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Among the many Republican public officials sitting out of this week's GOP national convention is central New York Rep. Richard Hanna (R-Barneveld). The moderate congressman reiterated that he does not support nor will he vote for the GOP presidential nominee Donald Trump.

"A lot of people are just looking for an outlet to react to their -- I think rightful -- disdain, disgust with government," Hanna said. "But electing someone who's not competent to do the job is the opposite of what I think people should be doing."

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New York’s delegation at the Republican National Convention in Cleveland heard from former House Speaker Newt Gingrich at their breakfast meeting Monday. Gingrich offered them a game plan for winning in New York state in November.

Former House Speaker, professor and now author of dystopic thrillers, Newt Gingrich spoke as an official Donald Trump surrogate. He offered the delegates what he called a game plan to win typically Democratic New York state away from Hillary Clinton in the presidential race. He says the political landscape is rapidly shifting, and New York City is key.

Karen DeWitt

Capitol Correspondent Karen DeWitt is reporting from the Republican National Convention in Cleveland, Ohio this week. DeWitt, along with regular contributors to New York Now, will be bringing us podcasts from the road featuring members of each party.

Karen DeWitt

The Republican National Convention begins in Cleveland Monday. New York state Republicans will hear from former House Speaker Newt Gingrich and Tennessee Sen. Bob Corker, who are billed as official Trump-Pence surrogates, as well as CNBC contributor Larry Kudlow.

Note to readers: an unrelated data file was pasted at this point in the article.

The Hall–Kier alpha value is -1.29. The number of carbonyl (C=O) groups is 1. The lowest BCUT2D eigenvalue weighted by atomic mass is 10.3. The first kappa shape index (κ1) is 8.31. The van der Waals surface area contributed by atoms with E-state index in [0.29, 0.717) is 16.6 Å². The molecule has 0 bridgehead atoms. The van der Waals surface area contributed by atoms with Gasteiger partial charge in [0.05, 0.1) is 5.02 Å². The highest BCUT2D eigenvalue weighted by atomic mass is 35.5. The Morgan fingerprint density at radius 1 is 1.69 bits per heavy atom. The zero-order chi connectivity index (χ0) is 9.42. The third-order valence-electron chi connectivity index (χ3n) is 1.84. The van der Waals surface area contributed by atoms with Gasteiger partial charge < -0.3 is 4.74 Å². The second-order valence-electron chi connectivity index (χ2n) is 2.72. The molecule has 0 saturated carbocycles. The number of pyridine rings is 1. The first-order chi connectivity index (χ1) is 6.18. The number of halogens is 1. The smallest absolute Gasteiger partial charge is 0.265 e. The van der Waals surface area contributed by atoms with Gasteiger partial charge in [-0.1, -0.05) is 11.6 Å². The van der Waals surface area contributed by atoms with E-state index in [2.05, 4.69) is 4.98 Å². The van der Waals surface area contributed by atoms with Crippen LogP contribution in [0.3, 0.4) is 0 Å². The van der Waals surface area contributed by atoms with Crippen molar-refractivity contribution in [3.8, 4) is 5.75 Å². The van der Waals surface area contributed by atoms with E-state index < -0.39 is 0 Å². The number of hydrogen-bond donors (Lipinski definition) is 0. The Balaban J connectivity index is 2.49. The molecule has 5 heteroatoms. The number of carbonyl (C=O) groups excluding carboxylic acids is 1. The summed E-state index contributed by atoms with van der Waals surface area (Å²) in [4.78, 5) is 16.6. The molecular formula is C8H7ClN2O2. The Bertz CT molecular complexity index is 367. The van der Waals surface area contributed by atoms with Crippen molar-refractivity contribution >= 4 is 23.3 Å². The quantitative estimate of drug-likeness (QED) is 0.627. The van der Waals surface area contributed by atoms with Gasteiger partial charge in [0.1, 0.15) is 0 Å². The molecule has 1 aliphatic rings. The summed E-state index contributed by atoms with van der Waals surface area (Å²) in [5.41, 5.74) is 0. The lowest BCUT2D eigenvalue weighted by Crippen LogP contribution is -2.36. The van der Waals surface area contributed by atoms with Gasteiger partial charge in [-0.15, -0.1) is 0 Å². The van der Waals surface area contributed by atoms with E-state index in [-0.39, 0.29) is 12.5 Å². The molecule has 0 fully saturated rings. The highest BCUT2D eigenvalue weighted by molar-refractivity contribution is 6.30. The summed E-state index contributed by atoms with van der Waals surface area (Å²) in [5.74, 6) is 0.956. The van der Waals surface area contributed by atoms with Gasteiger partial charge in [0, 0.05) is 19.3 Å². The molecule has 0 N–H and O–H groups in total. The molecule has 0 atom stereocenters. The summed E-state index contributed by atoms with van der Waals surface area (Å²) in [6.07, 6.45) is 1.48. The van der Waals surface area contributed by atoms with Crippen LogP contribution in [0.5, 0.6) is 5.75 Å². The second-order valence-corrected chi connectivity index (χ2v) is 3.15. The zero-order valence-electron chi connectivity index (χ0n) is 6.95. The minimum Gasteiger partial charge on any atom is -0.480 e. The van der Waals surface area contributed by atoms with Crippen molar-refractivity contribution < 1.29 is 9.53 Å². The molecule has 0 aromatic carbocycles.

Republican State Party Chair Ed Cox says he doesn’t think the delegates need a lot of convincing, though he admits that many of them initially supported others in what was originally a 16-candidate race.

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As the Republican National Convention gets underway this week in Cleveland, one high-profile central New York Republican will be watching from afar.  Rep. John Katko (R-Camillus) who is running for reelection in a highly competitive central New York district, continues to distance himself from the presumptive GOP presidential nominee.

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Supporters of the two outsider candidates in the presidential race are finding obstacles to attending the national conventions in Philadelphia and Cleveland, held during the next couple of weeks.

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Republican Wendy Long is taking another shot at running for U.S. Senate in New York state. The conservative lawyer from New York City lost a race against Sen. Kirsten Gillibrand four years ago in a landslide. This year, she’s taking on the man who could become the next Democratic Party leader in the Senate, Charles Schumer.

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Some central New York Republican officials say there’s a little more excitement at their annual clambake this year, because of presumptive GOP presidential hopeful Donald Trump.